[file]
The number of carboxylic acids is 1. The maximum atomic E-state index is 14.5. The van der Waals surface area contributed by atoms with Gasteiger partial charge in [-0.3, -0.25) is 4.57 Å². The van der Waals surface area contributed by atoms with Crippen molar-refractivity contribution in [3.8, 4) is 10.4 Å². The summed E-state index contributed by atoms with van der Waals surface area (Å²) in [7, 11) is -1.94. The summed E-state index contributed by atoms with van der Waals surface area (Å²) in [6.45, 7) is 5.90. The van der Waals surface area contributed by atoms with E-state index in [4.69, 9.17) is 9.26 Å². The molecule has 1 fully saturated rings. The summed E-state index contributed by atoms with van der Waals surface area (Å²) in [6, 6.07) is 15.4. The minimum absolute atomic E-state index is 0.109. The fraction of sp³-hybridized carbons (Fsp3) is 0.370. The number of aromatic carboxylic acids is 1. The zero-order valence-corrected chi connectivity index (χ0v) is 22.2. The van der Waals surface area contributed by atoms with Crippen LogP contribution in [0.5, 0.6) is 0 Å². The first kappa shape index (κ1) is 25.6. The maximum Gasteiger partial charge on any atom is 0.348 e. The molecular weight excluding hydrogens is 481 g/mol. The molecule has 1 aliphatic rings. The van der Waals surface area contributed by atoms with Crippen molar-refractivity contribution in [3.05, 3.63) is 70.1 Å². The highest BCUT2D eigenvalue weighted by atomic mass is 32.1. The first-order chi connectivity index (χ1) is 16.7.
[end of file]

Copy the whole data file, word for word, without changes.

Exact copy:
The number of carboxylic acids is 1. The maximum atomic E-state index is 14.5. The van der Waals surface area contributed by atoms with Gasteiger partial charge in [-0.3, -0.25) is 4.57 Å². The van der Waals surface area contributed by atoms with Crippen molar-refractivity contribution in [3.8, 4) is 10.4 Å². The summed E-state index contributed by atoms with van der Waals surface area (Å²) in [7, 11) is -1.94. The summed E-state index contributed by atoms with van der Waals surface area (Å²) in [6.45, 7) is 5.90. The van der Waals surface area contributed by atoms with E-state index in [4.69, 9.17) is 9.26 Å². The molecule has 1 fully saturated rings. The summed E-state index contributed by atoms with van der Waals surface area (Å²) in [6, 6.07) is 15.4. The minimum absolute atomic E-state index is 0.109. The fraction of sp³-hybridized carbons (Fsp3) is 0.370. The number of aromatic carboxylic acids is 1. The zero-order valence-corrected chi connectivity index (χ0v) is 22.2. The van der Waals surface area contributed by atoms with Crippen LogP contribution in [0.5, 0.6) is 0 Å². The first kappa shape index (κ1) is 25.6. The maximum Gasteiger partial charge on any atom is 0.348 e. The molecular weight excluding hydrogens is 481 g/mol. The molecule has 1 aliphatic rings. The van der Waals surface area contributed by atoms with Crippen molar-refractivity contribution in [3.05, 3.63) is 70.1 Å². The highest BCUT2D eigenvalue weighted by atomic mass is 32.1. The first-order chi connectivity index (χ1) is 16.7.